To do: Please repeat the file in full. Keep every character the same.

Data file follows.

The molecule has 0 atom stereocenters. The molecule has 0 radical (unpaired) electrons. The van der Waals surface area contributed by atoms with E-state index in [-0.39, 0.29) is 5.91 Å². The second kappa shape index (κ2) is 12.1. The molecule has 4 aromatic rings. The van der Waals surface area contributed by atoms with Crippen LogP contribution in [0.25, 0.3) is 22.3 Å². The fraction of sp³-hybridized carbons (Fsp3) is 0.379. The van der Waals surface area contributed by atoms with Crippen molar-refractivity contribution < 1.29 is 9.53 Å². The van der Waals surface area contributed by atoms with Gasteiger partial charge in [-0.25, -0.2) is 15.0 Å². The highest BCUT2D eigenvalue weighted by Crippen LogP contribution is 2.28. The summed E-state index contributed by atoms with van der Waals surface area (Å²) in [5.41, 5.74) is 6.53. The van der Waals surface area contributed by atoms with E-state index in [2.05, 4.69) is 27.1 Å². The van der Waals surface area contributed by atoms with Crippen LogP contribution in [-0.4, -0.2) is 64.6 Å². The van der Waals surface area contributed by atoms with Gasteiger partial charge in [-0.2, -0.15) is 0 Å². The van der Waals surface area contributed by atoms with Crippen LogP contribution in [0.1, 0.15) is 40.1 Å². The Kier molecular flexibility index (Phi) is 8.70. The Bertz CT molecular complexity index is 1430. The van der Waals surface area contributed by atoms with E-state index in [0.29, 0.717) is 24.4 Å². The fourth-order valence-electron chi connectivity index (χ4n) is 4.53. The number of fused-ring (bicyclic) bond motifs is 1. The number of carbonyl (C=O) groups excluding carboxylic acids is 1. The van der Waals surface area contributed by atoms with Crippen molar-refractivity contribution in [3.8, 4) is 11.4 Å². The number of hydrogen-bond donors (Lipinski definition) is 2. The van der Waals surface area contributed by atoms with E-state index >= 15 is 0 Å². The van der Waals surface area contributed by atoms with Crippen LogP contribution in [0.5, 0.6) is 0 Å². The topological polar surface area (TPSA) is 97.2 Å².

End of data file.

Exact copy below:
The molecule has 0 atom stereocenters. The molecule has 0 radical (unpaired) electrons. The van der Waals surface area contributed by atoms with E-state index in [-0.39, 0.29) is 5.91 Å². The second kappa shape index (κ2) is 12.1. The molecule has 4 aromatic rings. The van der Waals surface area contributed by atoms with Crippen LogP contribution in [0.25, 0.3) is 22.3 Å². The fraction of sp³-hybridized carbons (Fsp3) is 0.379. The van der Waals surface area contributed by atoms with Crippen molar-refractivity contribution < 1.29 is 9.53 Å². The van der Waals surface area contributed by atoms with Gasteiger partial charge in [-0.25, -0.2) is 15.0 Å². The highest BCUT2D eigenvalue weighted by Crippen LogP contribution is 2.28. The summed E-state index contributed by atoms with van der Waals surface area (Å²) in [5.41, 5.74) is 6.53. The van der Waals surface area contributed by atoms with E-state index in [2.05, 4.69) is 27.1 Å². The van der Waals surface area contributed by atoms with Crippen LogP contribution in [-0.4, -0.2) is 64.6 Å². The van der Waals surface area contributed by atoms with Gasteiger partial charge in [-0.2, -0.15) is 0 Å². The van der Waals surface area contributed by atoms with Crippen LogP contribution in [0.1, 0.15) is 40.1 Å². The Kier molecular flexibility index (Phi) is 8.70. The Bertz CT molecular complexity index is 1430. The van der Waals surface area contributed by atoms with E-state index in [0.29, 0.717) is 24.4 Å². The fourth-order valence-electron chi connectivity index (χ4n) is 4.53. The number of fused-ring (bicyclic) bond motifs is 1. The number of carbonyl (C=O) groups excluding carboxylic acids is 1. The van der Waals surface area contributed by atoms with Crippen molar-refractivity contribution in [3.8, 4) is 11.4 Å². The number of hydrogen-bond donors (Lipinski definition) is 2. The van der Waals surface area contributed by atoms with E-state index >= 15 is 0 Å². The van der Waals surface area contributed by atoms with Crippen LogP contribution in [0.5, 0.6) is 0 Å². The topological polar surface area (TPSA) is 97.2 Å².